Mabius Food Startup Centre has completed its first round of applications from startups after announcing in April that it would be accepting applications from startup teams who have already-developed products, launched production, already profitable, and looking for new opportunities to further develop their business.
The search for ready-to-sell products was divided into three categories: dairy products, snacks, and beverages. Mabius received about 200 applications by the May 31 deadline from 10 countries including Russia, Belgium, Spain, Armenia, Ukraine, Latvia, and the USA. Now, they are making a short-list which will include up to 20 projects.
The main aim of the accelerator is to help startups scale up their existing business and take it to the next level – a unique development opportunity.
In the second stage of the program, startups will improve their product alongside Mabius and other specialists, who will help refine production technology, improve recipes, finalize niche positioning, and develop a marketing plan for the project.
Throughout the month of June, projects from the shortlist will take part in online marketing research. Based on the results of the accelerator project, teams selected from the short-list will be able to adjust their marketing and business plan, and then submit their projects during the Demo Days event in mid-July.
What awaits these startups that are accepted to the incubator? “The is no universal track, each project requires an individual approach for its product development,” says Alexander Kiselev, Mabius director and food accelerator expert. “Depending on what areas need improvement, the project will be provided the options of finalizing its market positioning, branding, new product packaging, recipe changes, production technology, as well as commercial samples to prepare for the test market,” says Kiselev.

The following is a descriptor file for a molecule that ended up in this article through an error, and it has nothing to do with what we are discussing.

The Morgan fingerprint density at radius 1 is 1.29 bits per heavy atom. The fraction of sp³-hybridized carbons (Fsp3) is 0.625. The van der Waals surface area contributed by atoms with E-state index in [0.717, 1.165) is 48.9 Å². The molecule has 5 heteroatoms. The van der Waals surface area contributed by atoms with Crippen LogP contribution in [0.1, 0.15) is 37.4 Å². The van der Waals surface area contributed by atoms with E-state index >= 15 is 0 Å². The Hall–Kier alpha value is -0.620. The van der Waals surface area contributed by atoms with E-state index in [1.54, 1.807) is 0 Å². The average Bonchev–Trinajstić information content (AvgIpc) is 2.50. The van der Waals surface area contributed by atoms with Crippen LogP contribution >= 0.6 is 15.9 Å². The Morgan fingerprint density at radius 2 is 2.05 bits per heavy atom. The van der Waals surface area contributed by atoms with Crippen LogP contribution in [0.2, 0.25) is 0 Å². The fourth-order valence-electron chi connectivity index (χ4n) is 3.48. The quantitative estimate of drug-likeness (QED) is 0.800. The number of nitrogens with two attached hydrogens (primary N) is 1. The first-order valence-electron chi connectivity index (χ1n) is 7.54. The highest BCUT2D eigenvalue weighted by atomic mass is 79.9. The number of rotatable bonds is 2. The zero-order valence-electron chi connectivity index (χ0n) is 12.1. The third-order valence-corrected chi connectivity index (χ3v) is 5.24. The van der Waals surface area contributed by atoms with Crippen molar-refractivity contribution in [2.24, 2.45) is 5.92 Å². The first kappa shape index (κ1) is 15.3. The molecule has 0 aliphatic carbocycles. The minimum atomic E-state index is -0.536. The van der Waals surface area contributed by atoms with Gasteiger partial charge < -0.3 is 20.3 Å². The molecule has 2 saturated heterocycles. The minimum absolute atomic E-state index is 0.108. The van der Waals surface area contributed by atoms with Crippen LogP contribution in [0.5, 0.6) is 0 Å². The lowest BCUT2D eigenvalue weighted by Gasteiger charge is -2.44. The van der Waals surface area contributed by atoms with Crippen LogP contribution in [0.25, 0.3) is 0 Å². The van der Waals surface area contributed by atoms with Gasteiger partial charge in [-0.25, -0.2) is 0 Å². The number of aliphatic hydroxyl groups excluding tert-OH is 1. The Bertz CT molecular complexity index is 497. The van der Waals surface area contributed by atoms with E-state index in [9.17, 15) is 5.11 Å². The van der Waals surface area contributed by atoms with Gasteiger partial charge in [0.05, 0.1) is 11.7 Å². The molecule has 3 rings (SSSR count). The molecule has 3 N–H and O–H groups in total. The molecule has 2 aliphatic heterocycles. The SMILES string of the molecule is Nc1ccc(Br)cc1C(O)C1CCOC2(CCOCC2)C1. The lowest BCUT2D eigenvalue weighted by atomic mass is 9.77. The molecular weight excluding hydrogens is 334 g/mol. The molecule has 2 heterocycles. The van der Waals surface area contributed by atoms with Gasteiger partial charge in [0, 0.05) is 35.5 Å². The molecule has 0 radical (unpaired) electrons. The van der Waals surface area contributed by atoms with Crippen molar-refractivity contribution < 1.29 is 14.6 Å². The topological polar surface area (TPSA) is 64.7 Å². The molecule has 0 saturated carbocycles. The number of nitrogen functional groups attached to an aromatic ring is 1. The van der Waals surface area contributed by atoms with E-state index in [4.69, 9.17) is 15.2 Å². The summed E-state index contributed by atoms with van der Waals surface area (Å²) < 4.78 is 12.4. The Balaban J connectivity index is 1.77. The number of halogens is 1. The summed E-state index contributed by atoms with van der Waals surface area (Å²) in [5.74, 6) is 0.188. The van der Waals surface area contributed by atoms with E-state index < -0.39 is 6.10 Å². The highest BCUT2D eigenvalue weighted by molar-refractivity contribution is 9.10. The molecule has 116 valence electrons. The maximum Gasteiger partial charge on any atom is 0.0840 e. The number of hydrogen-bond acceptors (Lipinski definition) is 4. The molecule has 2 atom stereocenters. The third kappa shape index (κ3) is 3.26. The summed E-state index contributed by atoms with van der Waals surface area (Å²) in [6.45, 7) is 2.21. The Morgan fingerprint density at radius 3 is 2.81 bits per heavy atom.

“So, what exactly does the startup get out of so-called help from an ‘older brother’? The startup gets the chance to immediately launch in the mass market, can offer competitive prices as it sources its raw materials at the same price as large companies do, as well as lower prices for production, logistics, and distribution. The accelerator can provide a big boost for small food businesses that have the imagination, will, and energy to keeping dreaming big,” explains Ivan Sidorok, a Mabius founder.
Test sales of new food products from the startup teams should begin in late fall. Having spent just three months in the incubation program, their products will have reached a whole new level. The best teams will have the opportunity to develop their business and possibly the chance to win contracts with an industry giant.